Pro-LRT Hamilton residents will consider paying more taxes for it: labourers' union

A labourers' union in support of an LRT system in Hamilton says just over half of residents it hears from want the project go forward — and are willing to pay some increased taxes to run it.

Opponents to system say people will need to use HSR buses anyways

Hamilton coucillors have told CBC News they're concerned how much it would cost the city to run a light-rail transit system. (Metrolinx)

A labourers' union in support of light-rail transit (LRT) system in Hamilton says just over half the residents it hears from want the project go forward — and are willing to pay some increased taxes to run it.

LiUNA International says more people than ever are in favour of LRT after the federal and provincial governments brought a $3.4-billion deal to the table to build the system. The money is only for LRT, not bus rapid transit or another type of transit system.

But about a third of people the union reached said they still oppose. The rest are undecided. 

The route would be a 14-kilometre line from McMaster University to Eastgate Square, which would run alternately down King and Main streets.

The federal and provincial governments have said they'll each give Hamilton $1.7 billion for the project. If the city moves forward, it will be responsible for paying operating costs. 

Ontario Ministry of Transportation and Metrolinx officials will pitch the deal to city councillors at Wednesday's general issues committee. 

Mayor Fred Eisenberger plans to move a motion for city staff to meet with Metrolinx, the ministry and other government officials to develop a memorandum of understanding for LRT. 

If councillors vote in favour of the motion, the group would report back "as soon as possible" with a draft. 

Some people aren't fond of the LRT idea. 

The agenda package includes a letter and presentation from resident Gabriel Nicholson, who opposes the plan. He says the route is called the busiest transit corridor, but that this isn't true.

Riders may not start or end their trips along the line, he said in his letter, meaning they would have to use HSR buses anyhow. He said buses that use the corridor have a higher coverage area.

"It could be more to run HSR operations to interact with LRT than it currently costs," he said in the letter, noting a new cost benefit analysis should be undertaken. 

There are also letters on Wednesday's agenda those in favour, including one from Hamilton "anchor institutions" that includes Hamilton Health Sciences and ArcelorMittal Dofaso.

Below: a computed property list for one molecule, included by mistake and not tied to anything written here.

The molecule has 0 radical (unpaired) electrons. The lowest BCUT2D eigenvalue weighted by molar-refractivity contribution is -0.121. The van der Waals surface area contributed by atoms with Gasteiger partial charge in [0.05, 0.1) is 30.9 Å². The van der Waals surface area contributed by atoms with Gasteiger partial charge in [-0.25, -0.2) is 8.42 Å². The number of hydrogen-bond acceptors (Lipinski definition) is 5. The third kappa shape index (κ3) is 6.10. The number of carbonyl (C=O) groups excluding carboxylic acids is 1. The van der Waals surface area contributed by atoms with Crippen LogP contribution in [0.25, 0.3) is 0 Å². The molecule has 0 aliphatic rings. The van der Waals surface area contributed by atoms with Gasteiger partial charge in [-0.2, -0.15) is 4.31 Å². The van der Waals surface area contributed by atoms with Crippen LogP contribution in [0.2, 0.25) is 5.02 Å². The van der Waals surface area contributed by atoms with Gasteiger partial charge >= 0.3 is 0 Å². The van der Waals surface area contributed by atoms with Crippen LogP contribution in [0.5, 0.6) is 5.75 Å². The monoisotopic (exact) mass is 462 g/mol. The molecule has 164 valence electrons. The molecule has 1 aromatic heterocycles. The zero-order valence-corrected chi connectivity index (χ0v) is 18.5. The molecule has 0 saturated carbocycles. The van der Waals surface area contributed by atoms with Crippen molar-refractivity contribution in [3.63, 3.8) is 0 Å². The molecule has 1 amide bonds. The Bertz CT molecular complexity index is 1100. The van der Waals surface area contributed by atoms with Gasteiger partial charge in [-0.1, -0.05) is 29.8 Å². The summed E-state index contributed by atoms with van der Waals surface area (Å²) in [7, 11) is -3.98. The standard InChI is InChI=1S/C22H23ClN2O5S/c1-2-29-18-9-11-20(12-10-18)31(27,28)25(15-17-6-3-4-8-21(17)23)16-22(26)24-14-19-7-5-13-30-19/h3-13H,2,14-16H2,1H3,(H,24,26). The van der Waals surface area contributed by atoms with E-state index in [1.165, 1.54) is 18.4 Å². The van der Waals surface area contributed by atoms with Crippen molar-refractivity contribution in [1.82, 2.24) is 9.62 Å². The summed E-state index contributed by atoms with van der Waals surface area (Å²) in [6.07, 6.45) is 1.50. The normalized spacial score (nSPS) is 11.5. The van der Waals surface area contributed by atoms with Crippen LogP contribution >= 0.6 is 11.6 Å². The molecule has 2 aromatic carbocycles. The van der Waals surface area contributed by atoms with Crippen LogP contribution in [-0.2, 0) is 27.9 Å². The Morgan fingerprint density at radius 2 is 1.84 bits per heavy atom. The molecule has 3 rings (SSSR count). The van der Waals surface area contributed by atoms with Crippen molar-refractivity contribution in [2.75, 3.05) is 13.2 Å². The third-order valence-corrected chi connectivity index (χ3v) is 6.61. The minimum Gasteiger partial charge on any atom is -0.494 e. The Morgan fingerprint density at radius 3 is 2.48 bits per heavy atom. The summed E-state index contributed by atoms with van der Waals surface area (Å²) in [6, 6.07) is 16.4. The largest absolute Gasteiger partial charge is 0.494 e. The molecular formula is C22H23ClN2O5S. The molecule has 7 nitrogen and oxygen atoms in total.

Union says jobs, connection to other transit foster support

The union said it surveyed 1,009 Hamiltonians aged 18 and older to learn how they viewed LRT, and those supporting it tended to be under 55. 

While more provincial Liberal, NDP and "undecided voters" said they were in favour, according to the union, people who were opposed were most commonly PC voters.

The union listed aspects that garner more LRT support, including new jobs, 17 stops with connections to the bus network and GO Transit, and the route itself. While there have been several versions, this one reverts to the original plan. 

Respondents had to decide whether these potential benefits and the dollar figures on government funding would change their mind on LRT.

Some, in fact, did — when asked again if they would support the project, those in favour bumped up to 60 per cent. But those who opposed declined by only two per cent. 

Just under half of people surveyed by LiUNA said they weren't willing to pay more taxes to support an LRT system in Hamilton. (City of Hamilton)

Those surveyed were split on whether they'd be willing to pay some increased taxes.

About 54 per cent of people said they'd be less likely to support the project if the city was responsible for operating and maintenance costs, and if those raised taxes between $40 and $60 a year. 

But when given different price options, the lowest being $30 to $39 increase per year, just over half said they would consider pitching in some money, with most selecting that lowest amount.

Just under half said they weren't willing to pay any more. 

Ontario Liberal, NDP and undecided voters were also more supportive of paying more taxes, the union said, while PC voters were "quite opposed."

Coun. Brad Clark (Ward 9, upper Stoney Creek) and Coun. Maria Pearson (Ward 10, lower Stoney Creek) have both stated opposition to LRT, and Coun. Tom Jackson (Ward 6, east Mountain) has worried about increased costs. 

Ford poses with LiUNA international vice president Joseph Mancinelli in 2018. (LiUNA Facebook page)

The LRT itself dates back to 2007, when the city used a Metrolinx grant for an environmental assessment. In 2015, the previous Ontario Liberals committed $1 billion to the project. 

After the provincial government cancelled the project in December 2019 — citing cost overruns and saying Hamilton couldn't afford it — the union decided to crunch its own numbers to persuade Premier Doug Ford to revive it.

The province said in February that it would give $1 billion to LRT, but only if the federal government helped out too. 

Both levels of government announced last month that they'd spend a combined $3.4 billion to build the system, but it had to be LRT from McMaster to Eastgate Square. 


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